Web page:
To stick to our good intentions and create good writing practices, we have to stay excited about our writing. Meeting a word count goal or an hours-in-chair goal isn’t always enough of an incentive to break through our resistance to sitting down and creating something out of nothing, every day.
So, in this article, I’m offering you some alternative ways to get yourself jazzed about your writing practice.
Photo: Stuart Dootson
Of course, being me, I’m going to recommend you incorporate short stories into your writing practice, but you can use these ideas even when you’re working on a scene in a longer work.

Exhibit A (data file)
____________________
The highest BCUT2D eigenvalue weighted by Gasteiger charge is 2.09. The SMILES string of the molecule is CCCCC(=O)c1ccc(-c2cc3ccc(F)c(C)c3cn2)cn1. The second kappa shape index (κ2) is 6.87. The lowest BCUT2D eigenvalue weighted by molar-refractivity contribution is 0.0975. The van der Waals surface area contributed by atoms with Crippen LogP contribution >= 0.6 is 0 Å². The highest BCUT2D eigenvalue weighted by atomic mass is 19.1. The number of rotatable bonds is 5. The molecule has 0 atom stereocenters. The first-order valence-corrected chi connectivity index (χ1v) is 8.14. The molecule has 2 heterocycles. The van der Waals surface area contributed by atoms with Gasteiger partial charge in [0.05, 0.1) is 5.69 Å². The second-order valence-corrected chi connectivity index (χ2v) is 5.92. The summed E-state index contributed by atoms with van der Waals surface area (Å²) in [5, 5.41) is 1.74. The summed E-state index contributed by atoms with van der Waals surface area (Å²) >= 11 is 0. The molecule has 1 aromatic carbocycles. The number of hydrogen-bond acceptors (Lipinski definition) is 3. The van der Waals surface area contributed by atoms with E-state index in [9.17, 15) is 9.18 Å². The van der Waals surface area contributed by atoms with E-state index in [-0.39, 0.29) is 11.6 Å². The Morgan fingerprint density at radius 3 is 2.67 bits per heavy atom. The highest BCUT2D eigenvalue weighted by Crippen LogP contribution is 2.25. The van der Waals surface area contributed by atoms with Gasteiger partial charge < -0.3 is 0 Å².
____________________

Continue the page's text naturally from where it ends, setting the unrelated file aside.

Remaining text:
I’m going to show you how you can stay excited about your writing practice by:
- Understanding the purpose of your story and how it affects the final form,
- Experimenting with new formats and new ideas,
- Focusing on your audience (but not too much)
I’m also going to give you one foolproof way to make sure you finish your stories, every time.
And then I’m going to invite you to make a very specific commitment to your writing this year—if it seems right for you—one with built-in accountability and support.